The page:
Guantanamo Bay Cuba without ever being charged with a crime – and he remained there for 15 years. This is the kind of injustice that happens within 3rd world countries and is never acceptable in this country.

The Mauritanian is a true story, based on a book Guantánamo Diary written by the main character Mohamedou Ould Slahi, played extremely well by Tahar Rahim. Unfortunately Mohamedou was arrested 2 months after September 11 along with many others – because of the United States desperation to prevent another 911 attack. Due to 911, many hundreds of innocent people were imprisoned and violently tortured, with the justification that information at all costs to prevent terrorism was worth torture and illegal imprisonment. All of this was started during the Bush Cheney administration, who gave the military full authority to attain information from any prisoner using any method they saw fit. This could include water boarding, freezing cold jail cells, playing loud music day and night, non stop psychological torture and in this case, telling the prisoner they were going to arrest his mother and send her to Guantanamo Bay. My question while watching the torture of Mohamedou in many scenes was that why no person in charge did not know that torturing a human being for weeks and months would mean that the information attained would be meaningless, because anyone would say anything to stop the agony.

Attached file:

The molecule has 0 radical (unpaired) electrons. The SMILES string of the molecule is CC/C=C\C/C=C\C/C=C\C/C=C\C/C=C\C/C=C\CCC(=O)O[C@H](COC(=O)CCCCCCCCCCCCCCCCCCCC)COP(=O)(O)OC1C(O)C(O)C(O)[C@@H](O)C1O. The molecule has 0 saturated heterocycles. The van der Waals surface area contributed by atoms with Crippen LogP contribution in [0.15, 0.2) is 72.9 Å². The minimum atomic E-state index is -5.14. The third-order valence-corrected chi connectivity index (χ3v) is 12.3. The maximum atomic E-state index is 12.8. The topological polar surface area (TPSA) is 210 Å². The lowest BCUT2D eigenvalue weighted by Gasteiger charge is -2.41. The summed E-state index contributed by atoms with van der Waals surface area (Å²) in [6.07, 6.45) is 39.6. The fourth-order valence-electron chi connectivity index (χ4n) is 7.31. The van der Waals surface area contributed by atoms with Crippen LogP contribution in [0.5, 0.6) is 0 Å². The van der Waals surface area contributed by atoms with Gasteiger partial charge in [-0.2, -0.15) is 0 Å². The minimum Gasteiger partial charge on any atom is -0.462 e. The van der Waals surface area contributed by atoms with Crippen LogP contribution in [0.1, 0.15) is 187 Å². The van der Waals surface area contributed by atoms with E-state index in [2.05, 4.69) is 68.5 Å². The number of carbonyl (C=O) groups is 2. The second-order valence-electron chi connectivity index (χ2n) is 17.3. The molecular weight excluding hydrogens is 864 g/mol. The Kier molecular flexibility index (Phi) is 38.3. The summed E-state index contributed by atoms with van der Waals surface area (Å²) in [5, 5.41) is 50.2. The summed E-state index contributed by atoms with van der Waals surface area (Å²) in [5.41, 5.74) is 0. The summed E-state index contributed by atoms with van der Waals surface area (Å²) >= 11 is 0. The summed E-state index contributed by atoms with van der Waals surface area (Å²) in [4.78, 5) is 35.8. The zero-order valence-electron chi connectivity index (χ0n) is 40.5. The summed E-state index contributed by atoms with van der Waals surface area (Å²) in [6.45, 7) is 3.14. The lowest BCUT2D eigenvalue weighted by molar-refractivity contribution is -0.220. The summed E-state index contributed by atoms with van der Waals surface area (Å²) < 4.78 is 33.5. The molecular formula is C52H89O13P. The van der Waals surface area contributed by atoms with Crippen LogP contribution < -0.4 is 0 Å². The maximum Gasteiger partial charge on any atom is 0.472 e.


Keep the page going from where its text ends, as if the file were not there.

Jodie Foster and Shailene Woodley play lawyers hired to defend Mohamedou and their many trips to Cuba to visit their client and the legal questions surrounding this extremely complicated case are some of the best parts of this movie. Many of the torture scenes of Mohamddou happen towards the end of this story, and it was hard to understand how any human being could still be alive, much less having any mental ability left, including the acuity to write a book. What this innocent man went through for 15 years, is unbelievable. The standout actor in this film is Tahar Rahim who does an outstanding job playing Mohamedou at a level that might win him an Academy Award nomination.

The Mauritanian is one of the most important movies about massive injustice, ever made. This country is far from perfect, especially our legal system, and has a long way to go to be fair and humane to all people.

I am surprised at the mediocre 70% ratings on Rotten Tomatoes and IMDB. My rating is at least 85% with a strong recommendation.

On Demand Movie Review: Black Bear


Over the last 10-15 years, Aubrey Plaza is known as one of the most naturally funny actors, especially on talk shows. Her talent is in her eyes and her ability to make a mundane story funny just by the way she talks, describes something or makes a face . Few people can use their eyes to be funny. Johnny Carson, John Candy, Will Ferrell, Chelsea Handler, are some of the people who have had this very rare talent.